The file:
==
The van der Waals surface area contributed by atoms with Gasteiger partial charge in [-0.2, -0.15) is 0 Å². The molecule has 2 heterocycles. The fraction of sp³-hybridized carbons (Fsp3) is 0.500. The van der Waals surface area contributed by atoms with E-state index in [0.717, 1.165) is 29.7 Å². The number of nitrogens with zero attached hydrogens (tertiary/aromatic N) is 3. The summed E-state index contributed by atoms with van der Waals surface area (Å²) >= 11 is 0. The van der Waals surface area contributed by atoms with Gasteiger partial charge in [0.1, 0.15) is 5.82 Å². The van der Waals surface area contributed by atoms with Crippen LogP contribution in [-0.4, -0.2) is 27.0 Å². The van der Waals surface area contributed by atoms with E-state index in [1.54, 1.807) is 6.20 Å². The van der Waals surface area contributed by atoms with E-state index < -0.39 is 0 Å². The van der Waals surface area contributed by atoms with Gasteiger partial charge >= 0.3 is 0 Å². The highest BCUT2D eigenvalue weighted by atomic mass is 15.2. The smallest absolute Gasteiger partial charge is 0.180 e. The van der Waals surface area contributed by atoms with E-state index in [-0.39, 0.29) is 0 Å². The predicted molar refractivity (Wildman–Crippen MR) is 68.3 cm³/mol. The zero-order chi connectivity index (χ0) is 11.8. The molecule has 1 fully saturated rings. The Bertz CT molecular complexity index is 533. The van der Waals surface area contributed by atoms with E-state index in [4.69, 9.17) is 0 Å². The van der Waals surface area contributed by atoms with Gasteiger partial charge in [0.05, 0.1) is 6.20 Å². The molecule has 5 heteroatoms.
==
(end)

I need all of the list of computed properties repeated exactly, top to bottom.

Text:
The van der Waals surface area contributed by atoms with Gasteiger partial charge in [-0.2, -0.15) is 0 Å². The molecule has 2 heterocycles. The fraction of sp³-hybridized carbons (Fsp3) is 0.500. The van der Waals surface area contributed by atoms with E-state index in [0.717, 1.165) is 29.7 Å². The number of nitrogens with zero attached hydrogens (tertiary/aromatic N) is 3. The summed E-state index contributed by atoms with van der Waals surface area (Å²) >= 11 is 0. The van der Waals surface area contributed by atoms with Gasteiger partial charge in [0.1, 0.15) is 5.82 Å². The van der Waals surface area contributed by atoms with Crippen LogP contribution in [-0.4, -0.2) is 27.0 Å². The van der Waals surface area contributed by atoms with E-state index in [1.54, 1.807) is 6.20 Å². The van der Waals surface area contributed by atoms with E-state index < -0.39 is 0 Å². The van der Waals surface area contributed by atoms with Gasteiger partial charge >= 0.3 is 0 Å². The highest BCUT2D eigenvalue weighted by atomic mass is 15.2. The smallest absolute Gasteiger partial charge is 0.180 e. The van der Waals surface area contributed by atoms with E-state index in [-0.39, 0.29) is 0 Å². The predicted molar refractivity (Wildman–Crippen MR) is 68.3 cm³/mol. The zero-order chi connectivity index (χ0) is 11.8. The molecule has 1 fully saturated rings. The Bertz CT molecular complexity index is 533. The van der Waals surface area contributed by atoms with E-state index in [4.69, 9.17) is 0 Å². The van der Waals surface area contributed by atoms with Gasteiger partial charge in [0.05, 0.1) is 6.20 Å². The molecule has 5 heteroatoms.